The Environmental Protection Agency has announced it will leave the 2012 Mercury and Air Toxics Standards (MATS) in place but intends to change the way it calculates the costs and benefits of the rule.

The decision is a rejection of an Obama-era ruling that declared it "appropriate and necessary" for EPA to regulate mercury emissions from power plants. In its recent finding, EPA notes that the electric power sector has already invested significant resources that have dramatically reduced mercury emissions at power plants.

"Clean, affordable energy is the priority for electric co-ops," said Dan Chartier, NRECA's regulatory director for environmental policy. "EPA's proposal to recognize the compliance investments made by electric co-ops and provide regulatory certainty is a step in the right direction."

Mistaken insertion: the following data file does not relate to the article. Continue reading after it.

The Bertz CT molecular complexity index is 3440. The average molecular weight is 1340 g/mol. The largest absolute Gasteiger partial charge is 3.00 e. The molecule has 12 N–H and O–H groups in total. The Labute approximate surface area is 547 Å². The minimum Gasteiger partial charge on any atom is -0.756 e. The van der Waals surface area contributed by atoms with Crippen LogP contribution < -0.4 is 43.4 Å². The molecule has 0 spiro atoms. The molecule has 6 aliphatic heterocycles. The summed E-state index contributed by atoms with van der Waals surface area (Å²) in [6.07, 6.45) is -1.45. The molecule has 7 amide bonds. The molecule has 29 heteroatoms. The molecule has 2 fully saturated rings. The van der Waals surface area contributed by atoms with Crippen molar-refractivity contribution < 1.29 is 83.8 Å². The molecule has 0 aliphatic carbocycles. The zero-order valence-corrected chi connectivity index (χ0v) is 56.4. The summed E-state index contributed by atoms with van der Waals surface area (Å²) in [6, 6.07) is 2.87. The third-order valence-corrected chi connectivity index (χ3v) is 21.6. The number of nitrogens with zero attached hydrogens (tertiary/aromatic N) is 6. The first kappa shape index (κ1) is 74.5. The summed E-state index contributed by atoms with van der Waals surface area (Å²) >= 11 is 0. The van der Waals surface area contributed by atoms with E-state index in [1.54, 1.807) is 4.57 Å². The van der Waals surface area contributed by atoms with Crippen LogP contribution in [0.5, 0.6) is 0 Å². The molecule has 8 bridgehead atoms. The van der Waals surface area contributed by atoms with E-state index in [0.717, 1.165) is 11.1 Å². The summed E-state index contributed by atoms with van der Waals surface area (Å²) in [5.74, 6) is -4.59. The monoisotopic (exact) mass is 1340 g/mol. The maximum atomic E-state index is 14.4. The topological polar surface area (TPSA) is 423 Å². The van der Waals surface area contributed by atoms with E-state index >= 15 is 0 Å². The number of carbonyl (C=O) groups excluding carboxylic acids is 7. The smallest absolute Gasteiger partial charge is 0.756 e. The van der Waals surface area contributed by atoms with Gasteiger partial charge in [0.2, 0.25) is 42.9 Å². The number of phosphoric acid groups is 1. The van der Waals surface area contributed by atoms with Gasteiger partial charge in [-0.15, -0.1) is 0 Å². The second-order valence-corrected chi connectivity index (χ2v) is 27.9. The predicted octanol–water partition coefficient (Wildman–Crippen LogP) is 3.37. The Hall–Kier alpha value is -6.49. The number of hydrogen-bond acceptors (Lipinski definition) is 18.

Chartier said retaining the MATS rule is reasonable as utilities continue efforts to reduce emissions of mercury, fine particulate matter, sulfur dioxide, and regional haze. These ongoing compliance commitments, he noted, support business and regulatory certainty for the electric power sector, which operates emission controls on 87.4 gigawatts of coal capacity.

Chartier added that rescinding the rule would not measurably alter the trajectory of coal generation in the U.S.

"Very simply, units retired in the face of the original rule, whether due to the cost of compliance, low natural gas prices or other factors, would likely not be restarted," he said.

"NRECA is continuing to review the proposal and will coordinate with our co-op members to submit comments to EPA as it moves forward to finalize the proposed revisions to this rule."

The proposal will be open for 60 days of public comment after its publication in the Federal Register.

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